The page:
A calibrated approach can be adopted to address concerns that overly broad measures to tackle online falsehoods may curtail free speech, said a Select Committee set up to look into fake news.
The committee had also considered if the freedom of speech protects falsehoods, whether legal action would have a "chilling effect" on speech and whether legal action would undermine critical thinking.
"No representor gave any convincing reason why falsehoods should be protected by the right to freedom of speech," the Select Committee on Deliberate Online Falsehoods said in a 176-page report released yesterday.
The committee said it found arguments on why online falsehoods harm democracy and are not worthy of protection useful. These falsehoods hurt democracy as they crowd out reliable news and divert attention from substantive issues, among other things.
"Online falsehoods harm democracy and the genuine contestation of ideas in the 'marketplace'; the latter is what the freedom of speech serves to protect," it added.
As for whether laws against online falsehoods would have a chilling effect, it noted that social news website Mothership testified that it did not see a drop in traffic, or engagement on its platform, as a result of being covered by the Broadcasting Act licensing regime.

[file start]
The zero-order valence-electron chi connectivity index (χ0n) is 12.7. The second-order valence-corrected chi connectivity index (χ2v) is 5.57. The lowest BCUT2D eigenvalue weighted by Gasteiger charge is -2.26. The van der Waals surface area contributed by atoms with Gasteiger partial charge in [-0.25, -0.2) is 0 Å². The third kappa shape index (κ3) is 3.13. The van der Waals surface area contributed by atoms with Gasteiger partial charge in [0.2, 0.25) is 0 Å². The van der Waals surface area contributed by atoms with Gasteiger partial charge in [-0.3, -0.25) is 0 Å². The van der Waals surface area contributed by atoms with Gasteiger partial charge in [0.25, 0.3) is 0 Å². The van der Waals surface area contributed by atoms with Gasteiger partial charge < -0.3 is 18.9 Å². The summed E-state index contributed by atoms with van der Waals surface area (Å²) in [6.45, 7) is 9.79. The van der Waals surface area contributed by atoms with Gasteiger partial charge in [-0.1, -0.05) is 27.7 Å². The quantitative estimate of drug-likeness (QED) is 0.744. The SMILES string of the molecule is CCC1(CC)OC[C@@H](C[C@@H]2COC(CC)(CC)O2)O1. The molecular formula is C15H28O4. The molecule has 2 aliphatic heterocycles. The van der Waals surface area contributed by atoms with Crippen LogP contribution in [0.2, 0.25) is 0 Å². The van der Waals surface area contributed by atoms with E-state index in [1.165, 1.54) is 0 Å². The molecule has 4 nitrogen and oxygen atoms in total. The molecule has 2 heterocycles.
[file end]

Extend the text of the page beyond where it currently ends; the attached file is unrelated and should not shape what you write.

"The prospect of a 'chilling effect' should be dealt with through calibration in the powers deployed; the answer cannot be to do nothing at all," the report said.
On concerns that laws against fake news would affect critical thinking, the committee said some saw legal action as complementary to media literacy education.
At a press conference yesterday on the committee's report, Law and Home Affairs Minister K. Shanmugam also addressed concerns about free speech, saying the committee had discussed extensively the balance between what is private and what has public impact.
While some members, like himself, were very concerned about the impact of falsehoods on public institutions, others such as Mr Pritam Singh raised the need to strike a balance between dealing with that and personal messages that do not have a public impact, said Mr Shanmugam, a committee member.
"If you are sending a message to somebody... who doesn't have a wider circulation, and it is a purely private message about your family, then we should be careful about intervening in that," he added.
Mr Singh, an MP for Aljunied GRC, said one theme which runs through the committee's report is the need for a "multidimensional response" to falsehoods. This includes public education, strengthening trust between people and communities, and supporting quality journalism.
"I think it is very hard to disagree with the forward-looking and progressive nature of some of these recommendations," said the Workers' Party MP.
He said the measures proposed ought to be calibrated, and it is not one response for any online falsehood.
This is to distinguish between the harm that a potential falsehood or deliberate online falsehood will cause, and something said by a misinformed individual, he added.